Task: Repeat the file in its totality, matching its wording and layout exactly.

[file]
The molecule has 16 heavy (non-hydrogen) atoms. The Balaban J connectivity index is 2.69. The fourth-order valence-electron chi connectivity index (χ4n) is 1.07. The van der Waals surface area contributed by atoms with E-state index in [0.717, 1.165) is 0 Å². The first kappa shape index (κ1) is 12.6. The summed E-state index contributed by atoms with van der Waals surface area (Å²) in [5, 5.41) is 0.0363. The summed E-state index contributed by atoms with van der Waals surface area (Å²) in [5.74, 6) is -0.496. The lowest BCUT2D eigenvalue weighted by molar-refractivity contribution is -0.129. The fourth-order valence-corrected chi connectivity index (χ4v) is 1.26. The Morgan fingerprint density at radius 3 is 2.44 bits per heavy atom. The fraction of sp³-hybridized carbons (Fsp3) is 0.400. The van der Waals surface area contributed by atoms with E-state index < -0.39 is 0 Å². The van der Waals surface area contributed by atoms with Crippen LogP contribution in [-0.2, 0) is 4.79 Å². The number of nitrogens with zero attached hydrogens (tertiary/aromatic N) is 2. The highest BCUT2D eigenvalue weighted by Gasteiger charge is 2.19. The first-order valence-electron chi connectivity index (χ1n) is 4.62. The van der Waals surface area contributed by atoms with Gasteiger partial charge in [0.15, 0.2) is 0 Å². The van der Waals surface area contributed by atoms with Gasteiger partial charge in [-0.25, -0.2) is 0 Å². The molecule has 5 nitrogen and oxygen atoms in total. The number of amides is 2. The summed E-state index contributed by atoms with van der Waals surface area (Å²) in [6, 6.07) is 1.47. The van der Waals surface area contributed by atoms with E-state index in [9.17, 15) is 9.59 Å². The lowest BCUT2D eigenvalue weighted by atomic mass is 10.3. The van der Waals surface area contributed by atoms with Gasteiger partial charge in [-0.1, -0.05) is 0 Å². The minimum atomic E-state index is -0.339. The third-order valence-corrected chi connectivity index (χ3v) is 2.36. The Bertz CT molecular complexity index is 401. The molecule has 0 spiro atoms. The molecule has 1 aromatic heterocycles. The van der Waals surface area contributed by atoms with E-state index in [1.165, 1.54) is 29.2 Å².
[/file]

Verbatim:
The molecule has 16 heavy (non-hydrogen) atoms. The Balaban J connectivity index is 2.69. The fourth-order valence-electron chi connectivity index (χ4n) is 1.07. The van der Waals surface area contributed by atoms with E-state index in [0.717, 1.165) is 0 Å². The first kappa shape index (κ1) is 12.6. The summed E-state index contributed by atoms with van der Waals surface area (Å²) in [5, 5.41) is 0.0363. The summed E-state index contributed by atoms with van der Waals surface area (Å²) in [5.74, 6) is -0.496. The lowest BCUT2D eigenvalue weighted by molar-refractivity contribution is -0.129. The fourth-order valence-corrected chi connectivity index (χ4v) is 1.26. The Morgan fingerprint density at radius 3 is 2.44 bits per heavy atom. The fraction of sp³-hybridized carbons (Fsp3) is 0.400. The van der Waals surface area contributed by atoms with E-state index < -0.39 is 0 Å². The van der Waals surface area contributed by atoms with Crippen LogP contribution in [-0.2, 0) is 4.79 Å². The number of nitrogens with zero attached hydrogens (tertiary/aromatic N) is 2. The highest BCUT2D eigenvalue weighted by Gasteiger charge is 2.19. The first-order valence-electron chi connectivity index (χ1n) is 4.62. The van der Waals surface area contributed by atoms with Gasteiger partial charge in [0.15, 0.2) is 0 Å². The van der Waals surface area contributed by atoms with Gasteiger partial charge in [-0.25, -0.2) is 0 Å². The molecule has 5 nitrogen and oxygen atoms in total. The number of amides is 2. The summed E-state index contributed by atoms with van der Waals surface area (Å²) in [6, 6.07) is 1.47. The van der Waals surface area contributed by atoms with E-state index in [9.17, 15) is 9.59 Å². The lowest BCUT2D eigenvalue weighted by atomic mass is 10.3. The van der Waals surface area contributed by atoms with Gasteiger partial charge in [-0.1, -0.05) is 0 Å². The minimum atomic E-state index is -0.339. The third-order valence-corrected chi connectivity index (χ3v) is 2.36. The Bertz CT molecular complexity index is 401. The molecule has 0 spiro atoms. The molecule has 1 aromatic heterocycles. The van der Waals surface area contributed by atoms with E-state index in [1.165, 1.54) is 29.2 Å².